Sunday, July 25, 2010

Kargil war: the neglected heroes

The Tribune Sunday, July 25, 2010, Chandigarh, India
Kargil war: the neglected heroes
Many military veterans have returned the medals awarded to them for gallantry and fighting wars to the President, a sure sign of frustration and feeling of neglect, points out Gen V.P. Malik (retd)

Peter and Saily Keishing live in a small double-storey house in a narrow, steep sloping street of Shillong. When we visited their home recently, the whole family was present to give us a warm reception. Our conversation was mostly about their middle son, Nongrum, who had created history in Meghalaya by getting commission into the Army and leading his men of 12 JAK Light Infantry in the Kargil war.

Captain Nongrum had demonstrated outstanding gallantry while leading his men to capture Point 4812 and was awarded the Maha Vir Chakra (MVC) posthumously. His battalion also captured the first Pakistan Army prisoner of war, Naik Inayat Ali, which ended all misinformation about mujahideen being the infiltrators.
The Keishings maintain Nongrum’s room with almost everything that he left behind. All awards, presentations, write-ups in the media are kept in this room. Keishings have lost their son. But his gallantry and sacrifice for the nation live on for the family and their friends!

Gopi Chand and Mohini Pandey too maintain a separate room with all the memorabilia of their son Manoj in their house in Gomti Nagar, Lucknow. “He continues to live with us”, said his sister when we visited their home. Her brother Lieutenant Manoj Pandey of 1/11 Gorkha Rifles participated in a series of attacks at Khalubar. On the night of July 2–3, 1999, when Manoj’s platoon approached their final objective under intense enemy fire at Khalubar, it was nominated to clear the interfering enemy bunkers.

While clearing the third bunker, he sustained a machine-gun burst to which he succumbed. His daredevil act, however, enabled the Gorkhas to capture Khalubar. Manoj Pandey was awarded the Param Vir Chakra for his outstanding acts of bravery.

In every martyr’s home that I have visited after the Kargil war, there is a room or a corner full of memories, which gives pride and sustains the family.
Captain Vikram Batra, awarded the PVC for his actions at Point 5140 and Point 4875, reminds us of his success signal, “Yeh dil mange more”. Grenadier Yogendra Yadav, also awarded the PVC, led the assault to fix a rope for his colleagues on top of Tiger Hill. Captain Vijayant Thapar, in his last letter to his parents, wrote, “By the time you get this letter, I will be enjoying the company of Apsaras in the sky.” He ended up his letter with “OK then, it is time for me to join my assault party of the dirty dozen.” The Vir Chakra in Vijayant’s room is the pride of the family.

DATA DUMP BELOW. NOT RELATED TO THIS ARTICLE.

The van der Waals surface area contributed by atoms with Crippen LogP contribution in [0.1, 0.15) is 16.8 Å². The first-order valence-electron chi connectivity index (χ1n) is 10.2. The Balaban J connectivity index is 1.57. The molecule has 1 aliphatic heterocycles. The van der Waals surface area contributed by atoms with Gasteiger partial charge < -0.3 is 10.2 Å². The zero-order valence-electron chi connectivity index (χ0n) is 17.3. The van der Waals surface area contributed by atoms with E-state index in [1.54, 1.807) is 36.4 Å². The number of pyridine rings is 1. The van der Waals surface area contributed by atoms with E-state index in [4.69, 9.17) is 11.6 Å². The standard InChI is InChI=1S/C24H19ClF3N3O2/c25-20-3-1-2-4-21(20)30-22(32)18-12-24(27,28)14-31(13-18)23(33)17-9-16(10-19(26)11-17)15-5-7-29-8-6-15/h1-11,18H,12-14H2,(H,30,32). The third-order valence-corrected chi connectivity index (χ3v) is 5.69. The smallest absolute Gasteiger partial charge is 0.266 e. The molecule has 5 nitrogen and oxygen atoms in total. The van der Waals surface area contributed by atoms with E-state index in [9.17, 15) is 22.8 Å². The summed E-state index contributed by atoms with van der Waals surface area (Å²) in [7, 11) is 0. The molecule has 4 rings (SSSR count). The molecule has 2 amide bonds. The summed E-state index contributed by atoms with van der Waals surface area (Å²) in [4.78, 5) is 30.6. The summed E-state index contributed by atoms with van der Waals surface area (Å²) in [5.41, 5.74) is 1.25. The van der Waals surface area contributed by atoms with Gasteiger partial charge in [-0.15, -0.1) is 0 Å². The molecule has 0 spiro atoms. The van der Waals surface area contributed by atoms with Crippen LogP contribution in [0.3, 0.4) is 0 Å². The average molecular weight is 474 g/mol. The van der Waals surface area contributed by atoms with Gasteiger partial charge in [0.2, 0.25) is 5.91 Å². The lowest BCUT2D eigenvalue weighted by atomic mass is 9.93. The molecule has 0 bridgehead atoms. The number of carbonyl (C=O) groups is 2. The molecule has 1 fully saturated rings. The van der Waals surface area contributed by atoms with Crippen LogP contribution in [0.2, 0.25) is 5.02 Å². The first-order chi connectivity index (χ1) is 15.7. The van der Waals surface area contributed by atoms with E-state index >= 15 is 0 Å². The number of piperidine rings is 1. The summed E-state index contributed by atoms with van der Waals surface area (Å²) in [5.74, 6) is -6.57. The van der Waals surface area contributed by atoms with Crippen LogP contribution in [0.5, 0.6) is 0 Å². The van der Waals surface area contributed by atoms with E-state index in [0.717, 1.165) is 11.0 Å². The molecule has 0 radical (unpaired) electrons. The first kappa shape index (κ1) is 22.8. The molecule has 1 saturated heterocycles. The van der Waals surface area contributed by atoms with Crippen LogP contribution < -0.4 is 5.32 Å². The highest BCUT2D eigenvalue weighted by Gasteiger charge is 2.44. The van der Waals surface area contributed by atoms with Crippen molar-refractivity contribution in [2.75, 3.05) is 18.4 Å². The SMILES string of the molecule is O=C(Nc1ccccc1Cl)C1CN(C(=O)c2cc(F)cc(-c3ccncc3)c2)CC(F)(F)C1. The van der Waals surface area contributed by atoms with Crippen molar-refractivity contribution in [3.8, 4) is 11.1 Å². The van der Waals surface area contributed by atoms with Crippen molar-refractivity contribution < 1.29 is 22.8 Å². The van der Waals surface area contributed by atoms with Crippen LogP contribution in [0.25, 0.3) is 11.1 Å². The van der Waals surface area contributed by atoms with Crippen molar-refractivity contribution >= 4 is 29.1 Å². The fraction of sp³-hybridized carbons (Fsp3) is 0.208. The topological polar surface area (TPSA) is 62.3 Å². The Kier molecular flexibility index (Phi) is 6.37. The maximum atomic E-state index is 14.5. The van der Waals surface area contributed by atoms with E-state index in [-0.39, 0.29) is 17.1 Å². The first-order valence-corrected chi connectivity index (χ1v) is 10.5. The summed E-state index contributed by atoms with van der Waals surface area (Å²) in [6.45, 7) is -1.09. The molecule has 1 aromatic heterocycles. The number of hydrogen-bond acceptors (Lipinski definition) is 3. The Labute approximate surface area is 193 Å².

Sudhir Kumar, my ADC, volunteered to join his battalion 9 Para. Without acclimatisation, he led his troops to capture Zulu Top, almost the last battle in the Kargil war. Hanif-ud-din led his team of 11 Rajputana Rifles to capture Point 5590. He succumbed to his injuries and the body fell in a crevice. His mother had to wait for 20 days before we could recover his body and hand it over to her. Captain Kengruse scaled a sheer rock face at Three Pimples in Dras bare-footed, literally hanging on by his fingers and toes. After reaching the top, he killed two enemy soldiers with a commando knife before he was fatally wounded.

Thousands of Naga people along the road between Dimapur and Kohima spent long hours to salute his body on its last homeward journey. 1 Bihar lost Major Sarvanan in a failed assault on Point 4924 at the Jubar complex on May 29. Determined to recover his body, the battalion captured this feature finally on July 8. The battalion recovered his body along with a large cache of enemy arms and ammunition and dead bodies of many Pakistani soldiers. At this time, our national spirit and respect for the soldiers was so high that a Union Minister, the late Ranganathan Kumaramangalam, personally escorted Saravanan’s body to his hometown in Trichnapally, where a solemn farewell was given.

There were countless acts of gallantry, displays of steely resilience, single-minded devotion to duty and sacrifices. The war in Kargil saw unalloyed heroism, which will remain a benchmark for valour whenever the security of our nation is threatened. All units responded with alacrity and with their characteristic steadfastness and perseverance.
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Kargil war: the neglected heroes

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